Event Information: Celebrating the Scientific Legacy of NASA and Apollo
Wichita State University and the Wichita Space Initiative are pleased to announce a symposium and student competitions celebrating the scientific legacy of NASA and the Apollo program. The event is funded through the NASA Kansas Space Grant Consortium. It will be free and open to the public, taking place on Saturday, October 19, 2019. It will feature two sessions of talks, a keynote lecture, as well as competitions open to Kansas middle school, high school, and college students.
Location: Santa Fe Room (233), Rhatigan Student Center
- 9:15am: Opening Remarks
- 9:25am: Damon Penner (Wichita State), "Project Gemini: Making 'When' Into 'Now'"
- 9:50am: Courtney Johnson (Kansas State), "A Glass Ceiling to the Stars is No Match for Kansas Women"
- 10:15am: Dr. Joseph Tash, Dr. Lane Christenson, and Dr. Gustavo Blanco (K.U. Medical Center), "The Apollo Legacy and the Potential for Multigenerational Survival in Space"
- 10:40am: Coffee Break
- 10:55am: Dr. Chinyere Okafor (Wichita State), "In Touch with Reality - Women Engineers and Equal Rights"
- 11:20am: Dr. David Miller (Carmel Research Center), "Cosmic Rays and the Voyagers: From Interstellar Space to the Earth and Back Again"
- 11:45am: Ian Varga (Florida State), "The Big Question: NASA and the Search for Extraterrestrial Life"
12:10pm: Lunch Break (note that lunch is not provided)
1:10pm-2:50pm: Middle School and High School Poster Competitions (Lucas Room; 265 RSC)
1:30pm-2:30pm: Tour of "Lowell Nesbitt: Apollo, 1969" Exhibit; John Bardo Center
- 3:00pm: Emma Worthington (Fort Hays State), "665 Days in Space: The Peggy Whitson Journey"
- 3:25pm: Jim Remar (Cosmosphere), "Cosmosphere & SpaceWorks: Preserving Space History"
- 3:50pm: Dr. Philip K. Tompkins (C.U. Boulder), "The Secrets of Apollo Success" Click here to download a copy of Dr. Tompkins' paper.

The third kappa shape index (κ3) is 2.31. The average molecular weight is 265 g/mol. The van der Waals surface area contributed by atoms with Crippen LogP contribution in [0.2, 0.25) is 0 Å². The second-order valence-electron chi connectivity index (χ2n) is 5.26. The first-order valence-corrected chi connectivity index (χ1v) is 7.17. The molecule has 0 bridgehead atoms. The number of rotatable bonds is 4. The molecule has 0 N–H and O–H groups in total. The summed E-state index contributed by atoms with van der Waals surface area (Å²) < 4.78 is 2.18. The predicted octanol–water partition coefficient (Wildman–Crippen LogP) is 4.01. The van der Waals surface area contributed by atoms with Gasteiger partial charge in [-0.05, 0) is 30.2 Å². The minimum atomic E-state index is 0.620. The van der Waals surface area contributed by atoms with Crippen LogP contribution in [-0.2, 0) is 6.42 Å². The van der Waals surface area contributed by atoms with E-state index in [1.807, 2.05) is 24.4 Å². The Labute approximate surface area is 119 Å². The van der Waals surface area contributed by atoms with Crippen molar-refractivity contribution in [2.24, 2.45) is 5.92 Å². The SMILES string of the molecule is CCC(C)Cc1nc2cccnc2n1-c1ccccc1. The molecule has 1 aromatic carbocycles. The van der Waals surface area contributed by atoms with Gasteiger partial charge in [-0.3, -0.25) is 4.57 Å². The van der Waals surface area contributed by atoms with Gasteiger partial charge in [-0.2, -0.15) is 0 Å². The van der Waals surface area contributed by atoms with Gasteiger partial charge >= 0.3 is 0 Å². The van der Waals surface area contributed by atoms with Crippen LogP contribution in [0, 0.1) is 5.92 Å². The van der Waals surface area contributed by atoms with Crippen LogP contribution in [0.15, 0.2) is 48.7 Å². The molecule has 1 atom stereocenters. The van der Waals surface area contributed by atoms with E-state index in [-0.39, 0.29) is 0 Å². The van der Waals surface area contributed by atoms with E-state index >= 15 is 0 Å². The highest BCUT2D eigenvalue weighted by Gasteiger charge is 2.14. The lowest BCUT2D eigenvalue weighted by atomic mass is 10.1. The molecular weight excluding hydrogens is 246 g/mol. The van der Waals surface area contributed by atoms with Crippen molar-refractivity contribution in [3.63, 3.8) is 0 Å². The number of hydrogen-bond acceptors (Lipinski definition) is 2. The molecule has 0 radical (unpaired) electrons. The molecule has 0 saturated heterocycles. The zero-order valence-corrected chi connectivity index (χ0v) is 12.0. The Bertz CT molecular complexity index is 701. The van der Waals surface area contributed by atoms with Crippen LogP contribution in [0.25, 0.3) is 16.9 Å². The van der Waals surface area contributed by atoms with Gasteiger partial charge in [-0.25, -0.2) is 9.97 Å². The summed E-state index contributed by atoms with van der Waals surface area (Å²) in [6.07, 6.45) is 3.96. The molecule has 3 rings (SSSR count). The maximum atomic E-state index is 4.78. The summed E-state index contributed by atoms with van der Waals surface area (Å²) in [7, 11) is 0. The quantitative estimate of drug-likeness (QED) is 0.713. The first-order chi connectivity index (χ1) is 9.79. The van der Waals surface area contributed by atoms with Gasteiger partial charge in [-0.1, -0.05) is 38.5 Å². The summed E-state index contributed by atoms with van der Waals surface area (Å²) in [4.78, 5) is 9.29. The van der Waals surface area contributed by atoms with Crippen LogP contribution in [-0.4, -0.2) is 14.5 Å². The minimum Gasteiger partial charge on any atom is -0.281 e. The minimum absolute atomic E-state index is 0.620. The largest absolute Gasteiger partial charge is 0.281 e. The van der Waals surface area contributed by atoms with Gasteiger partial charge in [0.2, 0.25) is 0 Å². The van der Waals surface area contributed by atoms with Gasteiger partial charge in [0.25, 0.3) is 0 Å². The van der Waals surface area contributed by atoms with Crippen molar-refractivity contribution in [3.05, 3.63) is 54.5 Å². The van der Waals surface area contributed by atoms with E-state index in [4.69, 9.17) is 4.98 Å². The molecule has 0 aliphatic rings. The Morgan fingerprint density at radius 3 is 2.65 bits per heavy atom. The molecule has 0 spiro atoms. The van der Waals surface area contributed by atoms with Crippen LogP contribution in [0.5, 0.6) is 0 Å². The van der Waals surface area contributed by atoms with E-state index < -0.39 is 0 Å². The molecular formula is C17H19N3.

- 4:15pm: Dr. John Rubin (HHMI Tangled Bank Studios), "Voyager: Moments of Discovery"
- 4:40pm: Sarah Lamm (Northern Arizona University), "Mars: Through the Eyes (and Lasers) of Curiosity"
5:20pm: Keynote Lecture, Dr. Roger D. Launius, "Why Go to the Moon? Apollo, the Space Race, and the Many Faces of Lunar Exploration."
Photo credit: Smithsonian Institution
Dr. Roger D. Launius is Principal of Launius Historical Services. Between 2002 and 2017 he worked in several positions at the Smithsonian Institution’s National Air and Space Museum in Washington, D.C., most recently as Associate Director for Collections and Curatorial Affairs. Between 1990 and 2002 he served as chief historian of the National Aeronautics and Space Administration. During at 35-year career as a U.S. government historian, he has been involved in many issues relating to public history and the history of aerospace technology. He has written or edited more than thirty books on aerospace history, most recently Apollo’s Legacy: The Space Race in Perspective (Smithsonian Books, May 2019) and Reaching for the Moon: A Short History of the Space Race (Yale University Press, June 2019) as well as The Smithsonian History of Space Exploration: Discoveries from the Ancient World to the Extraterrestrial Future (Smithsonian Books, 2018), NASA Spaceflight: A History of Innovation (Palgrave Macmillan, 2018), and Historical Analogs for the Stimulation of Space Commerce (NASA, 2014). In addition, he is a Fellow of the American Association for the Advancement of Science, the International Academy of Astronautics, and the American Astronautical Society; and Associate Fellow of the American Institute for Aeronautics and Astronautics. He is frequently consulted by the electronic and print media for his views on space issues, and has been a guest commentator on National Public Radio and all the major television news networks.